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Something as seemingly unrelated as inflammation can make your journey to pregnancy more difficult, says Dr. Brighten. "Having your doctor test C-Reactive Protein (CRP) can help you identify if you have inflammation so you can treat it accordingly," she says. Try adding cold water fish like Alaskan salmon or cod (which are rich in anti-inflammatory omega-3 fatty acids) to your lifestyle, as well as turmeric. "Depending on the cause of the inflammation, more intervention may be needed," says Dr. Brighten. With your doctor's guidance, you might need to make lifestyle changes or take a medication.


Polycystic Ovarian Syndrome (PCOS)

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Polycystic Ovarian Syndrome (PCOS) is the most common hormonal disorder of women in their reproductive years, affecting 5 to 20 percent of that population, Mark P. Trolice, M.D., a board-certified OB/GYN, reproductive endocrinologist, and founder and director of Fertility CARE: The IVF Center, tells Bustle. Watch out for symptoms like irregular periods and hair growth in new areas, he says. While there is no cure for the disorder, many of the accompanying medical issues can be addressed, and once those are resolved, you can explore options like oral medications, surgery to induce ovulation, and IVF.


Inflammatory Bowel Diseases

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Inflammatory bowel diseases like Crohn’s disease and ulcerative colitis can negatively affect your chances of getting pregnant, says Dr. Hurwitz. "Speak to your OB/GYN and your doctors that are helping you to manage these conditions," he says. "They will help you be as medically optimized as possible so you can try to get pregnant." Just do your best not to wait to receive treatment, as the sooner you take care of these conditions, the better.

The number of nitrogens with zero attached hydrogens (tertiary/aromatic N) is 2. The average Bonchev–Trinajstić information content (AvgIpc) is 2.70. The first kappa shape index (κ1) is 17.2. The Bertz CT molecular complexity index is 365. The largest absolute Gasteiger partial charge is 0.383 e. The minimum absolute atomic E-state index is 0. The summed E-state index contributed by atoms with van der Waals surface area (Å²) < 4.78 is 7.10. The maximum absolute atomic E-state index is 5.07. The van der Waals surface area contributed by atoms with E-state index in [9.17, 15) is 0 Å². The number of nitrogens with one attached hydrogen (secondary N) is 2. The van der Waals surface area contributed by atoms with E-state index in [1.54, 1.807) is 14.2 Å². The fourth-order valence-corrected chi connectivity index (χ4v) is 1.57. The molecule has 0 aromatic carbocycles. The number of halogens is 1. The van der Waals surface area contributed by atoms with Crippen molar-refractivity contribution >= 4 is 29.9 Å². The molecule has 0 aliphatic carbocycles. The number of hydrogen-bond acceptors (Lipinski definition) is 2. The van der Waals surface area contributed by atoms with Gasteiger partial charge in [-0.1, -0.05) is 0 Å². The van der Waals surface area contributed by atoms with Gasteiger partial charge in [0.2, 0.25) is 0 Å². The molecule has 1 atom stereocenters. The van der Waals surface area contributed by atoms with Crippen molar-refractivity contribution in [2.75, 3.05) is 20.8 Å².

Certain Immune Conditions

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Dr. Jason Kofinas, an expert in fertility medicine, tells Bustle that a number of immune conditions — sometimes obvious and sometimes not so obvious — can make it more difficult to conceive and increase the risk of miscarriage. "Immune problems can affect someone’s overall health and life span," he says. But any immune condition can be confirmed with a test built to identify abnormalities. "Whether it be blood test, ultrasounds, or even laparoscopy, these conditions can be identified and treated by a physician who has specialized knowledge on these particular issues," says Dr. Kofinas. For example, endometriosis, diabetes, and autoimmune blood clotting disorders all have autoimmune components that can lower fertility rates. Treating each of these conditions could potentially make it easier to get pregnant.




"Adenomyosis occurs when endometrial tissue grows into the muscles of the uterus," Dr. Janelle Luk, reproductive endocrinologist and medical director and co-founder of Generation Next Fertility, tells Bustle. "This may lead to anatomical changes that block migrating sperm or hinder proper embryo implantation," she says, "which reduce chances of pregnancy." But it's definitely possible to have a healthy pregnancy, depending on the severity of the condition. Treatment like anti-inflammatory medications, hormonal medications, or surgical procedures to remove excess tissue can help increase your pregnancy chances. If there are still problems, IVF is an option for someone with adenomyosis.

If you're worried that you might have one of these health conditions and it could hurt your chances of getting pregnant, try to speak with your doctor before you let yourself get too worried. They'll be able to tell you what all of your options are. If infertility is an issue that you'll have to face, you can decide whether pursuing IVF, using a surrogate, or adopting a child is best for you.